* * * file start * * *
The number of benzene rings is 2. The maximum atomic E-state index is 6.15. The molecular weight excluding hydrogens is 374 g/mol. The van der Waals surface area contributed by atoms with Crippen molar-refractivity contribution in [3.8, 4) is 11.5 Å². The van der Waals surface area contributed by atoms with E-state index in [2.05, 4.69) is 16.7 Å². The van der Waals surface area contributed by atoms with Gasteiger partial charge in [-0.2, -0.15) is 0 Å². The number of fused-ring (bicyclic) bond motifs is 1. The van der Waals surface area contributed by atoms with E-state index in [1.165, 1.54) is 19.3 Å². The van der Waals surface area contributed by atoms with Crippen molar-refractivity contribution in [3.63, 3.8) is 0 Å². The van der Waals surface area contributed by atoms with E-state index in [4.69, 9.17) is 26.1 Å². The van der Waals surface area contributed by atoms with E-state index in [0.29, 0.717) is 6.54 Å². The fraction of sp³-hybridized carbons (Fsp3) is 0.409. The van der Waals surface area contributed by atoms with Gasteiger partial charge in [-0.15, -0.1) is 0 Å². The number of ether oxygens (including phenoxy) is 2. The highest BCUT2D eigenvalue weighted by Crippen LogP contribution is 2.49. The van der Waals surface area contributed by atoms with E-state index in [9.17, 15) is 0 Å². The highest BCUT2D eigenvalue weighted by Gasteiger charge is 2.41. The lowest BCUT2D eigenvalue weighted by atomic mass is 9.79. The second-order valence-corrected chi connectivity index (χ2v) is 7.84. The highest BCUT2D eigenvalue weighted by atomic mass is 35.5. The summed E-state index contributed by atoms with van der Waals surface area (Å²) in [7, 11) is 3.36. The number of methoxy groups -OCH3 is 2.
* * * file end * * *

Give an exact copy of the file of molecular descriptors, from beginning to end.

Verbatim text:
The number of benzene rings is 2. The maximum atomic E-state index is 6.15. The molecular weight excluding hydrogens is 374 g/mol. The van der Waals surface area contributed by atoms with Crippen molar-refractivity contribution in [3.8, 4) is 11.5 Å². The van der Waals surface area contributed by atoms with E-state index in [2.05, 4.69) is 16.7 Å². The van der Waals surface area contributed by atoms with Gasteiger partial charge in [-0.2, -0.15) is 0 Å². The number of fused-ring (bicyclic) bond motifs is 1. The van der Waals surface area contributed by atoms with E-state index in [1.165, 1.54) is 19.3 Å². The van der Waals surface area contributed by atoms with Crippen molar-refractivity contribution in [3.63, 3.8) is 0 Å². The van der Waals surface area contributed by atoms with E-state index in [4.69, 9.17) is 26.1 Å². The van der Waals surface area contributed by atoms with E-state index in [0.29, 0.717) is 6.54 Å². The fraction of sp³-hybridized carbons (Fsp3) is 0.409. The van der Waals surface area contributed by atoms with Gasteiger partial charge in [-0.15, -0.1) is 0 Å². The number of ether oxygens (including phenoxy) is 2. The highest BCUT2D eigenvalue weighted by Crippen LogP contribution is 2.49. The van der Waals surface area contributed by atoms with E-state index in [9.17, 15) is 0 Å². The highest BCUT2D eigenvalue weighted by Gasteiger charge is 2.41. The lowest BCUT2D eigenvalue weighted by atomic mass is 9.79. The second-order valence-corrected chi connectivity index (χ2v) is 7.84. The highest BCUT2D eigenvalue weighted by atomic mass is 35.5. The summed E-state index contributed by atoms with van der Waals surface area (Å²) in [7, 11) is 3.36. The number of methoxy groups -OCH3 is 2.